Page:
create at least one major defect in an area in the insulating layer, this major defect forming a short circuit located between the second surface of the insulating layer and the said conducting or semiconducting surface of the substrate,
application of the electrical test to the area of the insulating layer to be tested by means of an electrical signal output between an electrode put into contact with the said major defect and an electrode put into contact with the said area to be tested.
The major defect may be obtained by application of an electrical voltage with a sufficiently high value to cause breakdown of the insulating layer. This electrical voltage may be applied by means of two electrodes put into electrical contact with the second surface of the insulating layer, thus creating two major defects in the insulating layer, one or both of these major defects being used for application of the electrical test.
The major defect may also be obtained mechanically, by crossing through the insulating layer.
The major defect may be created in an annular shaped area centered on the area of the insulating layer to be tested.
Preferably, the electrical test consists of applying an electrical voltage between the said electrodes and then recording the current, if any, passing between the said electrodes. The electrical voltage applied between the electrodes can then be a voltage ramp.
One particularly interesting application of the invention relates to a semiconducting substrate comprising a buried insulating layer and a surface insulating layer which is the insulating layer to be tested. In particular, this semiconducting substrate may be a Silicon-On-Insulator substrate, in which the buried layer is a silicon oxide layer and the surface insulating layer is also a silicon oxide layer. Advantageously, the silicon subjacent to the surface oxide layer is maintained under strong illumination during application of the electrical test in order to facilitate the generation of minority carriers. Another way of favoring generation of minority carriers is to increase the temperature of the silicon subjacent to the surface oxygen layer so that it exceeds the ambient temperature while the electrical test is being carried out.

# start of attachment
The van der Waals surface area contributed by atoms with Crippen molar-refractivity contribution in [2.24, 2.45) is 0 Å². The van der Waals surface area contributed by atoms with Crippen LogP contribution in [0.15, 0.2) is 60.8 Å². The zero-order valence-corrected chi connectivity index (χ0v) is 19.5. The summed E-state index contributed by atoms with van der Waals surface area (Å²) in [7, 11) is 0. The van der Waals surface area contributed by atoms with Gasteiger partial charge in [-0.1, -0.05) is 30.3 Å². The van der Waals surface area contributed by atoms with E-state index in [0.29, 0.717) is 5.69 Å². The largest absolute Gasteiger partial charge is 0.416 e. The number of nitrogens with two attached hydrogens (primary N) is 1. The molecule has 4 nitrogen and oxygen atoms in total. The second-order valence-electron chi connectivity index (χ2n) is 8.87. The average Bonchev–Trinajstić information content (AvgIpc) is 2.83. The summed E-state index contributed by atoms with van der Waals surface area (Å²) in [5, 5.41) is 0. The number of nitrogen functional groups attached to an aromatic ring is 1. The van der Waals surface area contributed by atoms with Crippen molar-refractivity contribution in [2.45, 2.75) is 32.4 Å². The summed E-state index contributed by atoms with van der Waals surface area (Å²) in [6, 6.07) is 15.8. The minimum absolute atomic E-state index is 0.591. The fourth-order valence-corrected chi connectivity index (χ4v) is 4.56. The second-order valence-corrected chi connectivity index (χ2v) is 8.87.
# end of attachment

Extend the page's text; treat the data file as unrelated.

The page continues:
Another purpose of the invention is a device for characterization of an insulating layer, in which the first surface covers a conducting or semiconducting surface of a substrate, the second surface of the insulating layer being electrically accessible, the characterization consisting of verifying the quality of the electrical insulation presented by at least one area of the insulating layer by means of an electrical test, characterized in that it comprises:
means of creating at least one major defect in an area of the insulating layer, this major defect forming a short circuit located between the second surface of the insulating layer and the said conducting or semiconducting surface of the substrate,